The political conflict in Zacualpa resulted in other Patriota members being targeted. García-Cruz averred that "other members of the Patriota party were being kidnapped and beaten." Two or three weeks after the election, an acquaintance of Ventura was "taken from his home and beaten very badly." Another Patriota member was abducted by Une y Gana and only returned as part of a prisoner exchange. García-Cruz also testified that he knew of "at least one" person who was killed by Une y Gana "in the year that [he] left." García-Cruz does not know what happened to other members of the committee who were accused of burning the city hall, however. In June 2012, after García-Cruz fled Guatemala, Ventura was arrested by the police for alleged crimes against his political rivals, triggering further protests.

         At the time of García-Cruz's hearing, the president of Guatemala was a member of the Patriota party, but the Une y Gana party remained in control of Zacualpa. In addition, García-Cruz's wife and children were still living in Salamá. García-Cruz, however, could not live with them because they lived with his wife's employer, and he would not be able to find work in Salamá.

         B. Procedural History

         García-Cruz conceded removability under 8 U.S.C. § 1182(a)(7)(A)(i)(I) and applied for asylum, withholding of removal, and protection under the CAT on January 22, 2013. On May 22, 2014, the IJ held a hearing on García-Cruz's application. The IJ found his testimony to be credible, but she ruled that García-Cruz did not establish past persecution. The IJ explained that García-Cruz was never physically harmed and had worked in public view, and the phone calls alone were not "so menacing as to have caused some actual harm" and so did not rise to the level of persecution. Moreover, given García-Cruz's failure to report the calls to authorities, the IJ "could not conclude the requisite government action or inaction."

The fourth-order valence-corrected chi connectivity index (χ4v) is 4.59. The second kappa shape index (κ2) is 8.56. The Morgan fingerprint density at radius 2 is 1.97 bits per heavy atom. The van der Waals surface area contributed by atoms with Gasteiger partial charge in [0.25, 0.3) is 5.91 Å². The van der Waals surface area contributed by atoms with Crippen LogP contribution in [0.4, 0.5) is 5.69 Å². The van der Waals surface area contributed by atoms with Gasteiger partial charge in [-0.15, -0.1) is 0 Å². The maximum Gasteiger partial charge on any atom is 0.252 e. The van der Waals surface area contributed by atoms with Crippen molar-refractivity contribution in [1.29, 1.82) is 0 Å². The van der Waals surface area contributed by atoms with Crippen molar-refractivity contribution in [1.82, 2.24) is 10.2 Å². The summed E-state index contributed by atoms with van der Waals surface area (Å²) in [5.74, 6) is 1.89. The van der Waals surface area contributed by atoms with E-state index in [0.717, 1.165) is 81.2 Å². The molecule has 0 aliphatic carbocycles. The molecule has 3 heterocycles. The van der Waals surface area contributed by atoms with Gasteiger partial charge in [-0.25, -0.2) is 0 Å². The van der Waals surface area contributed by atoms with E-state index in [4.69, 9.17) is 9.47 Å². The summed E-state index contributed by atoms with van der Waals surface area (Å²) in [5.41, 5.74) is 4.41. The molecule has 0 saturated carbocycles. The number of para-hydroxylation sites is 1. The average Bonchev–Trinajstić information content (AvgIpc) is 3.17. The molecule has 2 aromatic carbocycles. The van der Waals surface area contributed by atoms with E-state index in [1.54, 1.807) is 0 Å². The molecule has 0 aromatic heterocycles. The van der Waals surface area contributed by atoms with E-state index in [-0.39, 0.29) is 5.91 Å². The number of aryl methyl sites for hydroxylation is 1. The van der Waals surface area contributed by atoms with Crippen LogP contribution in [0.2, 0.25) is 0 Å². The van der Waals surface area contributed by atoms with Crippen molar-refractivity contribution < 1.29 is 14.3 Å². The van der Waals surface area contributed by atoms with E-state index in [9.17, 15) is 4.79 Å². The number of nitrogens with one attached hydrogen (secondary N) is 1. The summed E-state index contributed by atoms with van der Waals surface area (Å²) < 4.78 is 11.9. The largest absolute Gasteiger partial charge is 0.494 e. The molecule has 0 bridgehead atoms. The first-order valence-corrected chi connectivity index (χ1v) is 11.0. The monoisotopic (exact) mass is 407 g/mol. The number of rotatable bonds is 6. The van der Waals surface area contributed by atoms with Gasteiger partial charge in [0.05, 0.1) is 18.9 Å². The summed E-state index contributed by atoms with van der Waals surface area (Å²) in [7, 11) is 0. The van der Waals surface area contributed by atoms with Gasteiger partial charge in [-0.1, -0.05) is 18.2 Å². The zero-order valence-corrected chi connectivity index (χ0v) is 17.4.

The IJ also concluded that García-Cruz's fear of future persecution was not well-founded; given the time elapsed and García-Cruz's limited involvement with the campaign, there was little support for his assertion that he would be targeted if he returned to Guatemala. Furthermore, the IJ found that, "although it would be economically difficult, " García-Cruz could relocate within Guatemala because Guatemala's president at the time of the hearing was a member of the Patriota party and "the Patriota party ha[d] gained significant ground in Guatemala." Specifically, García-Cruz could "reasonabl[y]" and "safely" relocate to Salamá, where he had relocated his wife and children. Thus, the IJ denied García-Cruz's applications for both asylum and withholding of removal. The IJ concluded by denying García-Cruz's application for protection under the CAT given his failure to demonstrate that he would be subjected to torture by or with the acquiescence of a public official.

         On September 30, 2015, the BIA upheld the IJ's decision on two grounds. First, it adopted the IJ's determination that the "five anonymous threatening phone calls were not so menacing as to have caused some actual harm, " and so they did not rise to the level of past persecution. Second, it found "no clear error of fact or mistake of law in the Immigration Judge's assessment" that García-Cruz "would be able to relocate to another area in Guatemala." It cited the fact that his wife and children lived in Salamá as "strong evidence that [García-Cruz] could do so as well." Thus, the BIA ruled that García-Cruz was not eligible for either asylum or withholding of removal. Finally, the BIA affirmed that García-Cruz failed to establish that "he had ever been tortured or that government officials seek to torture him."[2]

          The BIA therefore dismissed his appeal, and García-Cruz petitioned this Court for review.


         We review the BIA's findings of fact under a "substantial evidence" standard, and we will uphold them if they are "supported by reasonable, substantial, and probative evidence on the record considered as a whole." Xin Qiang Liu v. Lynch, 802 F.3d 69, 74 (1st Cir. 2015) (quoting Hasan v. Holder, 673 F.3d 26, 33 (1st Cir. 2012)). Questions of law are reviewed de novo. Id. Thus, we will reverse the BIA's determination only if "any ...